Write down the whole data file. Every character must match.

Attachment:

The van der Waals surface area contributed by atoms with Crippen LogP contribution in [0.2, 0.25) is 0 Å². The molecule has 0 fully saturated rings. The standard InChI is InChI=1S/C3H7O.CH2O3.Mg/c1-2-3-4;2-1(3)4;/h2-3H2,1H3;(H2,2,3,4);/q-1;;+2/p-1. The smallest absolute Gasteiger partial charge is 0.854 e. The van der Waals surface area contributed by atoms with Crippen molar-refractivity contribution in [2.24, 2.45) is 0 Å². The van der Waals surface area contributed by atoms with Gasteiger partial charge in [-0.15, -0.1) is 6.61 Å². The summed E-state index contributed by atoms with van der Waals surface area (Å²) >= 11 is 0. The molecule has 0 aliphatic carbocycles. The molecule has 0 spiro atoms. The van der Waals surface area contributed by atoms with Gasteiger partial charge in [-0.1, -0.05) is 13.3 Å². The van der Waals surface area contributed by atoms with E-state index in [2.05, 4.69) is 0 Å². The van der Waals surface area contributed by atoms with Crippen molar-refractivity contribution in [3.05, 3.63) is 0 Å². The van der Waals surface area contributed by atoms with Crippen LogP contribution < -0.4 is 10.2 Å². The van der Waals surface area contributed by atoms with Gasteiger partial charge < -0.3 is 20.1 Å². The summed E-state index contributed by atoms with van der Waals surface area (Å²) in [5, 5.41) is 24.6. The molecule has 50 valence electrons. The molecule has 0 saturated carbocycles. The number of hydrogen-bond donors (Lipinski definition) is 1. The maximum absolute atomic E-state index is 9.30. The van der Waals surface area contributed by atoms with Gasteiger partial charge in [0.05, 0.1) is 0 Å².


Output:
The van der Waals surface area contributed by atoms with Crippen LogP contribution in [0.2, 0.25) is 0 Å². The molecule has 0 fully saturated rings. The standard InChI is InChI=1S/C3H7O.CH2O3.Mg/c1-2-3-4;2-1(3)4;/h2-3H2,1H3;(H2,2,3,4);/q-1;;+2/p-1. The smallest absolute Gasteiger partial charge is 0.854 e. The van der Waals surface area contributed by atoms with Crippen molar-refractivity contribution in [2.24, 2.45) is 0 Å². The van der Waals surface area contributed by atoms with Gasteiger partial charge in [-0.15, -0.1) is 6.61 Å². The summed E-state index contributed by atoms with van der Waals surface area (Å²) >= 11 is 0. The molecule has 0 aliphatic carbocycles. The molecule has 0 spiro atoms. The van der Waals surface area contributed by atoms with Gasteiger partial charge in [-0.1, -0.05) is 13.3 Å². The van der Waals surface area contributed by atoms with E-state index in [2.05, 4.69) is 0 Å². The van der Waals surface area contributed by atoms with Crippen molar-refractivity contribution in [3.05, 3.63) is 0 Å². The van der Waals surface area contributed by atoms with Crippen LogP contribution < -0.4 is 10.2 Å². The van der Waals surface area contributed by atoms with Gasteiger partial charge < -0.3 is 20.1 Å². The summed E-state index contributed by atoms with van der Waals surface area (Å²) in [5, 5.41) is 24.6. The molecule has 50 valence electrons. The molecule has 0 saturated carbocycles. The number of hydrogen-bond donors (Lipinski definition) is 1. The maximum absolute atomic E-state index is 9.30. The van der Waals surface area contributed by atoms with Gasteiger partial charge in [0.05, 0.1) is 0 Å².